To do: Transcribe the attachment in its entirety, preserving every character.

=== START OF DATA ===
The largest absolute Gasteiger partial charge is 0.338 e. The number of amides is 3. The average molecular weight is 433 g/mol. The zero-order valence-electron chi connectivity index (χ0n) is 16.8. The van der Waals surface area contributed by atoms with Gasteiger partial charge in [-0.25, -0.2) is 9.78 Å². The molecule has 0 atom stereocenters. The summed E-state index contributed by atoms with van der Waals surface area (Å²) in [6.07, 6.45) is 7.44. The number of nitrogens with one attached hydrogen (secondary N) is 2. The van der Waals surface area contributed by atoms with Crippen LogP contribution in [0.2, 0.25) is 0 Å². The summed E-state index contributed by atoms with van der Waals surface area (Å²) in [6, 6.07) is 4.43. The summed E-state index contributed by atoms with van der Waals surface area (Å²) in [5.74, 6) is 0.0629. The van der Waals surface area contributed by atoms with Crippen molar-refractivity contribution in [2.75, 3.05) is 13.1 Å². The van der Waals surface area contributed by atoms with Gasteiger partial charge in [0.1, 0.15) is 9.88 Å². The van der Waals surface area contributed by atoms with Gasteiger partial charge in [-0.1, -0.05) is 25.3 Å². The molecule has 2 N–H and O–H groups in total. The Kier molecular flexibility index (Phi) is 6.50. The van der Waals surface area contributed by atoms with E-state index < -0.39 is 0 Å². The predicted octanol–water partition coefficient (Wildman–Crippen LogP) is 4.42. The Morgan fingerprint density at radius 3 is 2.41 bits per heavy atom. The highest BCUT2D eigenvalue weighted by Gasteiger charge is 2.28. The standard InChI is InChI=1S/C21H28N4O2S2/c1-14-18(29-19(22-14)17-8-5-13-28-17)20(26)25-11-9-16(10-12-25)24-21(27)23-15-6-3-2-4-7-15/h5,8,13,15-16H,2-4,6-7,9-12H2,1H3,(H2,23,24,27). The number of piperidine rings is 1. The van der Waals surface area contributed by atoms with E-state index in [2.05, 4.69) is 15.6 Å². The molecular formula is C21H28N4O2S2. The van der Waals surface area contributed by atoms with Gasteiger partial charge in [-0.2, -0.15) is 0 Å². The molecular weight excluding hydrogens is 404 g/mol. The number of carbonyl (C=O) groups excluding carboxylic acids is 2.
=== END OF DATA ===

The largest absolute Gasteiger partial charge is 0.338 e. The number of amides is 3. The average molecular weight is 433 g/mol. The zero-order valence-electron chi connectivity index (χ0n) is 16.8. The van der Waals surface area contributed by atoms with Gasteiger partial charge in [-0.25, -0.2) is 9.78 Å². The molecule has 0 atom stereocenters. The summed E-state index contributed by atoms with van der Waals surface area (Å²) in [6.07, 6.45) is 7.44. The number of nitrogens with one attached hydrogen (secondary N) is 2. The van der Waals surface area contributed by atoms with Crippen LogP contribution in [0.2, 0.25) is 0 Å². The summed E-state index contributed by atoms with van der Waals surface area (Å²) in [6, 6.07) is 4.43. The summed E-state index contributed by atoms with van der Waals surface area (Å²) in [5.74, 6) is 0.0629. The van der Waals surface area contributed by atoms with Crippen molar-refractivity contribution in [2.75, 3.05) is 13.1 Å². The van der Waals surface area contributed by atoms with Gasteiger partial charge in [0.1, 0.15) is 9.88 Å². The van der Waals surface area contributed by atoms with Gasteiger partial charge in [-0.1, -0.05) is 25.3 Å². The molecule has 2 N–H and O–H groups in total. The Kier molecular flexibility index (Phi) is 6.50. The van der Waals surface area contributed by atoms with E-state index < -0.39 is 0 Å². The predicted octanol–water partition coefficient (Wildman–Crippen LogP) is 4.42. The Morgan fingerprint density at radius 3 is 2.41 bits per heavy atom. The highest BCUT2D eigenvalue weighted by Gasteiger charge is 2.28. The standard InChI is InChI=1S/C21H28N4O2S2/c1-14-18(29-19(22-14)17-8-5-13-28-17)20(26)25-11-9-16(10-12-25)24-21(27)23-15-6-3-2-4-7-15/h5,8,13,15-16H,2-4,6-7,9-12H2,1H3,(H2,23,24,27). The number of piperidine rings is 1. The van der Waals surface area contributed by atoms with E-state index in [2.05, 4.69) is 15.6 Å². The molecular formula is C21H28N4O2S2. The van der Waals surface area contributed by atoms with Gasteiger partial charge in [-0.2, -0.15) is 0 Å². The molecular weight excluding hydrogens is 404 g/mol. The number of carbonyl (C=O) groups excluding carboxylic acids is 2.